Despite the poor organization of my two previous posts, I hope to rectify that here.
How exactly does a GM or PC use any of this?
Well. Let's break it down.
Purusharthas (human purpose)
I've said this before. It makes no sense to me that only priests are religious in D&D. Lame. Just lame. That said, dharma, kharma, moksha, and samsāra should be important to all PCs.
The ātman should also be important, as all people are therefore divine and concerned about the afterlife. GMs pursuing a campaign world based on Hinduism need to work out some of these particulars with the PCs beforehand. Make sure they understand the importance of faith.
Vedic teachings vs. Non-Vedic teachings
Does the GM want peace between the two schools of thought? Open war? With so many interpretations, even on the Vedic side of the equation, how can one religion ever be consistent. This is ideal story-fodder for a gaming environment. And if PCs want to write up some Vedic scriptures, let them go nuts.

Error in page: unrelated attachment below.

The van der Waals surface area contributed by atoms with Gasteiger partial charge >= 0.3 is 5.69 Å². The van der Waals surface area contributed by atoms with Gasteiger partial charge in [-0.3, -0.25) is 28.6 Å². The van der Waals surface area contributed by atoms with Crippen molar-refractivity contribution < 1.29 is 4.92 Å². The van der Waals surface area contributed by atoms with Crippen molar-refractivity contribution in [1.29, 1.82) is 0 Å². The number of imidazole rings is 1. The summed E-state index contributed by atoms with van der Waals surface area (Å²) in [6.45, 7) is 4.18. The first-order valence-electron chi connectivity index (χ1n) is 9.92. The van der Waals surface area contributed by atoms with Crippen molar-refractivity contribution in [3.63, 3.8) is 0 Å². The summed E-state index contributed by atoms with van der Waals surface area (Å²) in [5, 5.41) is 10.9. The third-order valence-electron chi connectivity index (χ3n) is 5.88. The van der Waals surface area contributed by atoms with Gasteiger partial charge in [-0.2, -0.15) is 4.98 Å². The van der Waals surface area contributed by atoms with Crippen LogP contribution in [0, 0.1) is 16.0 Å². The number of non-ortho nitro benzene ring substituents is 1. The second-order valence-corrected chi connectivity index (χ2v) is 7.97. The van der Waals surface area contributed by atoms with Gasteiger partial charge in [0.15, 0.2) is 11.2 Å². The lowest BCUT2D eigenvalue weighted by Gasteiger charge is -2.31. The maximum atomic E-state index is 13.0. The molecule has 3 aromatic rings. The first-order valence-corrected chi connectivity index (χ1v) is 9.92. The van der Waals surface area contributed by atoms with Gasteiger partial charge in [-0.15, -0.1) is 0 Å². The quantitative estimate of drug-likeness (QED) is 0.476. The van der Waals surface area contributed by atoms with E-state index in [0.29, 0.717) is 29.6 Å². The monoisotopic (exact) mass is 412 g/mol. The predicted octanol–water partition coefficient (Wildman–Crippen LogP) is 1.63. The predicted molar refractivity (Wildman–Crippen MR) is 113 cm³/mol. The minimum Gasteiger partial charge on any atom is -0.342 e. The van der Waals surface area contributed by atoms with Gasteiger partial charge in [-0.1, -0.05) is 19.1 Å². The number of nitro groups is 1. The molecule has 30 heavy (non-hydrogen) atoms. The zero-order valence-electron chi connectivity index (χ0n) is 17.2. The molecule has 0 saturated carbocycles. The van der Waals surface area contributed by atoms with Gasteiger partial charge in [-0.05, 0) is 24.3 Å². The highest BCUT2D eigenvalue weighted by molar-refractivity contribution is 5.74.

Principles and Commandments
Excellent debate material. And a great foundation to aid roleplayers. Remember, priests aren't just healing batteries.
The World is an Illusion
GMs and PCs looking to explore the space beyond the ephemeral, have all the tools they need now. Anything can be explained. Even magic. This also gives strength to zealot priests who preach of less permanence in the world around them (druids).
Western gamers are sure to hate this. Which is hilarious, because what is a class-based gaming system, but just another caste system. Nope. Only wizards can do that. Why not make the PCs work in a specific caste? Could it really hurt for one campaign?
Hindu notions of evil conflict greatly with "alignment" systems, which can be a good or bad thing, depending on your point of view. I really can't address this one for you. Sorry.
Hinduism is so diverse, it defies easy categorization.
Hinduism has no real begining.
Could a GM ask for anything more?
God (lower and upper case)